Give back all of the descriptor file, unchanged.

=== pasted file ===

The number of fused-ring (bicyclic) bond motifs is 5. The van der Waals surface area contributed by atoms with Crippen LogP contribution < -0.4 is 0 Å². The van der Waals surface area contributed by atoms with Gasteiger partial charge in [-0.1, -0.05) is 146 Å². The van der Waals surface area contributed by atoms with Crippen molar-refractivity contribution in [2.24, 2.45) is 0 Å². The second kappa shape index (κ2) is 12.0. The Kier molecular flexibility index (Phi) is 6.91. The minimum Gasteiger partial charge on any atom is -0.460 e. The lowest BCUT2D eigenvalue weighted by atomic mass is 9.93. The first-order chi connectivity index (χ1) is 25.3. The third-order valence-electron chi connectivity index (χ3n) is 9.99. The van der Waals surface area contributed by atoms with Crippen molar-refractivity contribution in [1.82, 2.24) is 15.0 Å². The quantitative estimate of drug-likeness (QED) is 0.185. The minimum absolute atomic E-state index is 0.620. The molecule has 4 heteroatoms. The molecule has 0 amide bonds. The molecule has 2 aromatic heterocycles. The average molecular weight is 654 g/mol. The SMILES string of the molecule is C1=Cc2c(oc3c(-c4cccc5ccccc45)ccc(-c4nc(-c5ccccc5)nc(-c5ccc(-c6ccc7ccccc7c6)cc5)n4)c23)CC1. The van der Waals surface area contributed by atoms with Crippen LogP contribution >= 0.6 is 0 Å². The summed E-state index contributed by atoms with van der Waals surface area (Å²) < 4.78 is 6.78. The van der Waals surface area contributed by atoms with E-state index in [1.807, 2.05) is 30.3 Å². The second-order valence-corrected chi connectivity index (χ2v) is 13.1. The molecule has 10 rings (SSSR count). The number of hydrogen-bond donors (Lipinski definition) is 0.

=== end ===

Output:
The number of fused-ring (bicyclic) bond motifs is 5. The van der Waals surface area contributed by atoms with Crippen LogP contribution < -0.4 is 0 Å². The van der Waals surface area contributed by atoms with Gasteiger partial charge in [-0.1, -0.05) is 146 Å². The van der Waals surface area contributed by atoms with Crippen molar-refractivity contribution in [2.24, 2.45) is 0 Å². The second kappa shape index (κ2) is 12.0. The Kier molecular flexibility index (Phi) is 6.91. The minimum Gasteiger partial charge on any atom is -0.460 e. The lowest BCUT2D eigenvalue weighted by atomic mass is 9.93. The first-order chi connectivity index (χ1) is 25.3. The third-order valence-electron chi connectivity index (χ3n) is 9.99. The van der Waals surface area contributed by atoms with Crippen molar-refractivity contribution in [1.82, 2.24) is 15.0 Å². The quantitative estimate of drug-likeness (QED) is 0.185. The minimum absolute atomic E-state index is 0.620. The molecule has 4 heteroatoms. The molecule has 0 amide bonds. The molecule has 2 aromatic heterocycles. The average molecular weight is 654 g/mol. The SMILES string of the molecule is C1=Cc2c(oc3c(-c4cccc5ccccc45)ccc(-c4nc(-c5ccccc5)nc(-c5ccc(-c6ccc7ccccc7c6)cc5)n4)c23)CC1. The van der Waals surface area contributed by atoms with Crippen LogP contribution >= 0.6 is 0 Å². The summed E-state index contributed by atoms with van der Waals surface area (Å²) < 4.78 is 6.78. The van der Waals surface area contributed by atoms with E-state index in [1.807, 2.05) is 30.3 Å². The second-order valence-corrected chi connectivity index (χ2v) is 13.1. The molecule has 10 rings (SSSR count). The number of hydrogen-bond donors (Lipinski definition) is 0.